Cities in Colorado are taking matters into their own hands to increase condo construction despite the Colorado Legislature’s failed attempts to address the litigious environment around construction defect claims.

In October 2014, Lakewood became the first Colorado city to pass an ordinance aimed at increasing condo construction after it has become nearly non-existent since the passage of the Colorado Construction Defect Action Reform Act due to developer’s fears of being sued. For example, in 2008 condos represented 26 percent of new home starts in metro Denver, compared to the current 4.6 percent. The Lakewood ordinance gives builders and developers a “right to repair” before facing litigation and requires condominium boards to get the majority consent from homeowners prior to filing suit. Colorado state law only requires the consent of a majority of a homeowner association board – not the homeowners themselves – to authorize litigation. There also is no “right to repair” requirement. Following Lakewood’s passage of the ordinance, other communities in the Denver metro area are considering whether they should follow suit.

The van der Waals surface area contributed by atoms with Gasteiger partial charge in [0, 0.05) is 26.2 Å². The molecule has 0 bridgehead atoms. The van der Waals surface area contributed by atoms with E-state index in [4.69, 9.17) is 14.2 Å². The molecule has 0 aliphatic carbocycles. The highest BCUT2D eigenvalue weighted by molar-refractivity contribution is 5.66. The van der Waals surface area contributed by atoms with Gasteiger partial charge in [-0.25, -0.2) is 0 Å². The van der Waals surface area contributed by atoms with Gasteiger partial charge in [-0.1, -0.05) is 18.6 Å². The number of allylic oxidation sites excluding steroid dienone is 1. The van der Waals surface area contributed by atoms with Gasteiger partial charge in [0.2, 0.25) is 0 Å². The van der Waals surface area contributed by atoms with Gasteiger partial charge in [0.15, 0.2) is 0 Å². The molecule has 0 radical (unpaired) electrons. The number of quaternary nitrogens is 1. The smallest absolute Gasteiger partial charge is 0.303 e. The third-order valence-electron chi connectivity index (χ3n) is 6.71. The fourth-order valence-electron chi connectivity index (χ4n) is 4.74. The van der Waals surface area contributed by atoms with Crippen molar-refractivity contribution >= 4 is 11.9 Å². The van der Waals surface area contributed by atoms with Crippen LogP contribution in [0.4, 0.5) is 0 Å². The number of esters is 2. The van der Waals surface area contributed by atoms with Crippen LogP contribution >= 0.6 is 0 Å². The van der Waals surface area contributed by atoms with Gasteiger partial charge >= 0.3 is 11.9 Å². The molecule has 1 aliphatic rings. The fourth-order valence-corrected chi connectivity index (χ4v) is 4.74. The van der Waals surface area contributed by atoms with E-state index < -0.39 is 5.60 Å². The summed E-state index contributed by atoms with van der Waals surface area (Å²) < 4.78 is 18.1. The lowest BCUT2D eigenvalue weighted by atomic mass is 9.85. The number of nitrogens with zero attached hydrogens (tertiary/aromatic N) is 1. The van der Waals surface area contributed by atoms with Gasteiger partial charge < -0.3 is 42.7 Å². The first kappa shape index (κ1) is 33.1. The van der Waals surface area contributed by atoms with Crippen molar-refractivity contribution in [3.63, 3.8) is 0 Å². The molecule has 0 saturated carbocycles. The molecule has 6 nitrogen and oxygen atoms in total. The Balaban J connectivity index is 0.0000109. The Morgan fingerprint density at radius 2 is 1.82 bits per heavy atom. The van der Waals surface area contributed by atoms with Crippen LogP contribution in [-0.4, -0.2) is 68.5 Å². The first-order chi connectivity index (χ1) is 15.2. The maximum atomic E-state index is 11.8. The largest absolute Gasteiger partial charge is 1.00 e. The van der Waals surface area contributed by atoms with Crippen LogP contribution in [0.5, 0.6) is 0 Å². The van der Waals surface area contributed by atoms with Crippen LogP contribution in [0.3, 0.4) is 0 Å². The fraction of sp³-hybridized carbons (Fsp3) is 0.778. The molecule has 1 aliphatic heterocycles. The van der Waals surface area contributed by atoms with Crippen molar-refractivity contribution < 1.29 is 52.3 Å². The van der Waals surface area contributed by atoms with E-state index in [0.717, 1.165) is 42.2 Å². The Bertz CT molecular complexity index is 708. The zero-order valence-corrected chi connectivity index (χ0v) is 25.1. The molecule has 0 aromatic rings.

Proponents of the ordinance hope it will spur condo construction while opponents argue it allows developers to become slums. Cities are hoping to add more condos around transit stops rather than apartments to give people a sense of ownership to create more stable, lasting communities. Because of the overly litigious environment, insurance premiums for the construction of condominiums are 25 percent to 45 percent higher in Colorado. Consequently, only projects capable of generating a higher profit margin for developers are high-end condos, leaving no construction of low- to mid-priced condos. Additionally, some national builders will not even build condos in Colorado for fear of being sued.

Whether this ordinance, which overrides state law, will withhold a challenge in court is a question likely to emerge in the near future. While home-rule municipalities have the ability to pass ordinances that are strictly of local concern, some argue that this ordinance addresses a matter of statewide concern and, therefore, is unconstitutional. Although a question exists of whether this ordinance is constitutional, at a minimum, it has created a dialogue among other communities to discuss the state of the economy and the need to find a solution.